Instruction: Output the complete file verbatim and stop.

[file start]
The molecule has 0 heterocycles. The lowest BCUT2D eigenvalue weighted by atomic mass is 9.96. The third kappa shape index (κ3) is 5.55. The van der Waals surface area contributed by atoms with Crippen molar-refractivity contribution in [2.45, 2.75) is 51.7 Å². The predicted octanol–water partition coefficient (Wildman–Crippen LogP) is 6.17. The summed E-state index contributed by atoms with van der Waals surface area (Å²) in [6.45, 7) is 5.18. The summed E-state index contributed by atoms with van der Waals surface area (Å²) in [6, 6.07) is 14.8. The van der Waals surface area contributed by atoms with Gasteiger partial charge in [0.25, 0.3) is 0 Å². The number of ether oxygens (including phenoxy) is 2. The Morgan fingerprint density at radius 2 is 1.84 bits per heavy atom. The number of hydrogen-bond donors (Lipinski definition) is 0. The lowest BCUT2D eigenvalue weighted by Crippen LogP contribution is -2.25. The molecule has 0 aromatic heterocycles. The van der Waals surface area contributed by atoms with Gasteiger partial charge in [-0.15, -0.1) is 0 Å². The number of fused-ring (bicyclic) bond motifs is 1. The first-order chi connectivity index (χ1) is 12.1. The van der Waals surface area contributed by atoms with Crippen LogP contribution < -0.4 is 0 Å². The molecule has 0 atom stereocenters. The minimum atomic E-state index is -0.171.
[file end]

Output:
The molecule has 0 heterocycles. The lowest BCUT2D eigenvalue weighted by atomic mass is 9.96. The third kappa shape index (κ3) is 5.55. The van der Waals surface area contributed by atoms with Crippen molar-refractivity contribution in [2.45, 2.75) is 51.7 Å². The predicted octanol–water partition coefficient (Wildman–Crippen LogP) is 6.17. The summed E-state index contributed by atoms with van der Waals surface area (Å²) in [6.45, 7) is 5.18. The summed E-state index contributed by atoms with van der Waals surface area (Å²) in [6, 6.07) is 14.8. The van der Waals surface area contributed by atoms with Gasteiger partial charge in [0.25, 0.3) is 0 Å². The number of ether oxygens (including phenoxy) is 2. The Morgan fingerprint density at radius 2 is 1.84 bits per heavy atom. The number of hydrogen-bond donors (Lipinski definition) is 0. The lowest BCUT2D eigenvalue weighted by Crippen LogP contribution is -2.25. The molecule has 0 aromatic heterocycles. The van der Waals surface area contributed by atoms with Gasteiger partial charge in [-0.15, -0.1) is 0 Å². The number of fused-ring (bicyclic) bond motifs is 1. The first-order chi connectivity index (χ1) is 12.1. The van der Waals surface area contributed by atoms with Crippen LogP contribution < -0.4 is 0 Å². The molecule has 0 atom stereocenters. The minimum atomic E-state index is -0.171.